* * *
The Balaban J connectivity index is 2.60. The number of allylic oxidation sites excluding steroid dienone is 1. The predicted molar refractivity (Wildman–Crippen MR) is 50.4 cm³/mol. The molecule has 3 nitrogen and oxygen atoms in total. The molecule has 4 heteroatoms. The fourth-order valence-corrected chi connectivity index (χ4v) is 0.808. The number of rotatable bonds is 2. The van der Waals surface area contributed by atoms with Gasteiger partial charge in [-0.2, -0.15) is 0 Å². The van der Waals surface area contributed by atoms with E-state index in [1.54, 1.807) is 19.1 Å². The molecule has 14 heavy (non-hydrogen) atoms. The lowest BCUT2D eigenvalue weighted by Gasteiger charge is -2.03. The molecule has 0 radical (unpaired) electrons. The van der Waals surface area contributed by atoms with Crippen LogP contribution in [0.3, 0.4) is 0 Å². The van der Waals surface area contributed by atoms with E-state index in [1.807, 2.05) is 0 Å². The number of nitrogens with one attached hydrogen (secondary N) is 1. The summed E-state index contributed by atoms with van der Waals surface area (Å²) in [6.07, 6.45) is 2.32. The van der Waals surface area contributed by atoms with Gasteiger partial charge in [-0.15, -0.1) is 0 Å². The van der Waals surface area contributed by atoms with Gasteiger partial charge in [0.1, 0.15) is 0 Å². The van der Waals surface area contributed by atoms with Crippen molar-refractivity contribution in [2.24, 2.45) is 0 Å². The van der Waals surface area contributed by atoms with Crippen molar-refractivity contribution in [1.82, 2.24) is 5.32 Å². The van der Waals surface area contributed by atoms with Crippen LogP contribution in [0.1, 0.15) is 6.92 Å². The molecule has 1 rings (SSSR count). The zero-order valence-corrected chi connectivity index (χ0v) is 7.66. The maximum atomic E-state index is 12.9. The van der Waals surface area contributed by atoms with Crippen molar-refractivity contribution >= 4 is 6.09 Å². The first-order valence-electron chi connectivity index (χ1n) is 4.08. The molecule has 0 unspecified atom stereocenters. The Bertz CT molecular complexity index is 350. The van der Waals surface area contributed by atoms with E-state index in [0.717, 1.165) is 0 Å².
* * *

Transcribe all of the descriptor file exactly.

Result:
The Balaban J connectivity index is 2.60. The number of allylic oxidation sites excluding steroid dienone is 1. The predicted molar refractivity (Wildman–Crippen MR) is 50.4 cm³/mol. The molecule has 3 nitrogen and oxygen atoms in total. The molecule has 4 heteroatoms. The fourth-order valence-corrected chi connectivity index (χ4v) is 0.808. The number of rotatable bonds is 2. The van der Waals surface area contributed by atoms with Gasteiger partial charge in [-0.2, -0.15) is 0 Å². The van der Waals surface area contributed by atoms with E-state index in [1.54, 1.807) is 19.1 Å². The molecule has 14 heavy (non-hydrogen) atoms. The lowest BCUT2D eigenvalue weighted by Gasteiger charge is -2.03. The molecule has 0 radical (unpaired) electrons. The van der Waals surface area contributed by atoms with Crippen LogP contribution in [0.3, 0.4) is 0 Å². The van der Waals surface area contributed by atoms with E-state index in [1.807, 2.05) is 0 Å². The number of nitrogens with one attached hydrogen (secondary N) is 1. The summed E-state index contributed by atoms with van der Waals surface area (Å²) in [6.07, 6.45) is 2.32. The van der Waals surface area contributed by atoms with Gasteiger partial charge in [-0.15, -0.1) is 0 Å². The van der Waals surface area contributed by atoms with Gasteiger partial charge in [0.1, 0.15) is 0 Å². The van der Waals surface area contributed by atoms with Crippen molar-refractivity contribution in [2.24, 2.45) is 0 Å². The van der Waals surface area contributed by atoms with Crippen molar-refractivity contribution in [1.82, 2.24) is 5.32 Å². The van der Waals surface area contributed by atoms with Crippen LogP contribution in [0.1, 0.15) is 6.92 Å². The molecule has 1 rings (SSSR count). The zero-order valence-corrected chi connectivity index (χ0v) is 7.66. The maximum atomic E-state index is 12.9. The van der Waals surface area contributed by atoms with Crippen molar-refractivity contribution >= 4 is 6.09 Å². The first-order valence-electron chi connectivity index (χ1n) is 4.08. The molecule has 0 unspecified atom stereocenters. The Bertz CT molecular complexity index is 350. The van der Waals surface area contributed by atoms with E-state index in [0.717, 1.165) is 0 Å².